Mobile terminal touts import access to coveted Midwest destinations

Reminder comes amid supply chain congestion on lanes from West Coast ports to Chicago

APM Terminals Mobile in Alabama is putting a spotlight on its freight rail capacity to handle imported goods from the Gulf Coast to Chicago and other popular Midwestern destinations.

The reminder comes as supply chains are grappling with congestion at Chicago as stakeholders seek to reduce the backlog of imports coming from West Coast ports into the city, long a popular distribution hub linking Western and Eastern rail networks.

The terminal is part of A.P. Moller-Maersk.

APM says it has access to five Class I railroads that have daily departures to the Midwest, and it has five Asia/U.S. liner services calling at the Port of Mobile. 

“We’re trying to help alleviate Midwest supply chain pressures for customers. Ocean carriers are looking for more gateway options into the Midwest market. We’ve got berth space available and 35 moves per hour per crane berth productivity,” said APM Terminals Managing Director Brian Harold. “Our rail product is a consistent performer that can handle much more volume.” The near-dock rail yard allows seamless ship-to-rail transfer, he said.

Among the service offerings are CN’s (NYSE: CNI) 2.5-day direct doublestack service and northbound refrigerated packs for cold chain caroges, according to the terminal. The terminal has an on-dock rail facility that consists of two operating tracks, a loop track and a car repair track. The five Class I railroads serving the terminal are CN, CSX (NASDAQ: CSX), Norfolk Southern (NYSE: NSC), Kansas City Southern (NYSE: KSU) and BNSF (NYSE: BRKB).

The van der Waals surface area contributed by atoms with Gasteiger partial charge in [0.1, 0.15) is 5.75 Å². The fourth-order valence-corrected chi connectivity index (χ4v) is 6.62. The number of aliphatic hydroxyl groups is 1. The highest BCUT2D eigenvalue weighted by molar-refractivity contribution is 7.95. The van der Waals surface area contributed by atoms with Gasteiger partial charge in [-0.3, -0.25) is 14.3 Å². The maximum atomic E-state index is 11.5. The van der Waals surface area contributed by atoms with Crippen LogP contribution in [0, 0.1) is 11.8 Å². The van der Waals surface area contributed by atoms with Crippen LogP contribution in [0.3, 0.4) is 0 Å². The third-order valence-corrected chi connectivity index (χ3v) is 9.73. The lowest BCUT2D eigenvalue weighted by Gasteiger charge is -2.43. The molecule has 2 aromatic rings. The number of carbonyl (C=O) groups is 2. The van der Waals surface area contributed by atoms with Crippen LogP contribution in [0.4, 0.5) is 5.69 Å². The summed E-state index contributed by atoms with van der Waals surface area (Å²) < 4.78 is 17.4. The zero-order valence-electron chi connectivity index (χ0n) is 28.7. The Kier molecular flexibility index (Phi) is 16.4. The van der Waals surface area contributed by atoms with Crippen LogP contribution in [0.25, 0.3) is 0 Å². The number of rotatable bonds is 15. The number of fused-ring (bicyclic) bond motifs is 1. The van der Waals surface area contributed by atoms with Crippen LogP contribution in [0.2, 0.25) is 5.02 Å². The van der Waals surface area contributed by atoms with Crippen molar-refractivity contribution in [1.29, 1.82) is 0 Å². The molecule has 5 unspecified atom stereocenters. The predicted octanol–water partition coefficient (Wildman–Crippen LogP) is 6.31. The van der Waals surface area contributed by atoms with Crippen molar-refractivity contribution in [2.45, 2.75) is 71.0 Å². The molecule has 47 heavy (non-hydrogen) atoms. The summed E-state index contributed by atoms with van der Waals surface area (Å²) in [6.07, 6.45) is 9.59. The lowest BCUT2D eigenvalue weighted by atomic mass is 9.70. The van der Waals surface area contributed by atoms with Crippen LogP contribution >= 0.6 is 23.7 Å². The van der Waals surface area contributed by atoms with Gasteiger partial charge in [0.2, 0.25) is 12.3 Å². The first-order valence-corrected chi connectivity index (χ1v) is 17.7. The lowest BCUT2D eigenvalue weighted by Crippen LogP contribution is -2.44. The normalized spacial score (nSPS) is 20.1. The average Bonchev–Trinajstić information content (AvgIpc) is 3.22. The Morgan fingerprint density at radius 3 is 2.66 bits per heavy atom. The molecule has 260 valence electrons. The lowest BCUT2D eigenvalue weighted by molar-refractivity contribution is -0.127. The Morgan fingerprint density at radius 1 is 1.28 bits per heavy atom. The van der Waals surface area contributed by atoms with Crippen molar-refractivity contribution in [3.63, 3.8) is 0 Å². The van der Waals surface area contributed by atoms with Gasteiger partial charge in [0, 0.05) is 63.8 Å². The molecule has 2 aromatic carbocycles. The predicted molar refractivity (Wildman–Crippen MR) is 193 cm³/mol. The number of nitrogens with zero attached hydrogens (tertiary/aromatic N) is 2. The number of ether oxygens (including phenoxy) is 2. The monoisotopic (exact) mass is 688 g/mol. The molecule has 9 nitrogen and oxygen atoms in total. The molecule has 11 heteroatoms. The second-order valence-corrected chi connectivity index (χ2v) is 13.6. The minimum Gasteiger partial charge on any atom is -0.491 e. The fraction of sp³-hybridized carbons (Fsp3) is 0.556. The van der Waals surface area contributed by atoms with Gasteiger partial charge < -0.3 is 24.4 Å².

“For customers looking to transload Midwest cargo or deliver containers to local distribution centers, APM Terminals Mobile has an average waiting time to enter the terminal for truckers of seven minutes with a total turn time of 51 minutes once in the terminal. 81% of the truck moves at APM Terminals Mobile are dual moves (where a trucker is bringing in a container for drop-off and picking up a container for delivery) which generates optimal supply chain flow,” the terminal said in a release on Monday.

APM Terminals seeks to become a 1.5 million-TEU port, compared with 2019 volumes of 419,000 TEUs, according to its website. A container berth expansion in March 2020, a container yard expansion in November 2019 and an expanded truck gate in 2020 are all projects APM Terminals hopes will support that goal. Meanwhile, the Alabama State Port Authority plans to deepen the Mobile harbor to accommodate larger vessels.

Subscribe to FreightWaves’ e-newsletters and get the latest insights on freight right in your inbox.

Click here for more FreightWaves articles by Joanna Marsh.

Joanna Marsh

Joanna is a Washington, DC-based writer covering the freight railroad industry. She has worked for Argus Media as a contributing reporter for Argus Rail Business and as a market reporter for Argus Coal Daily.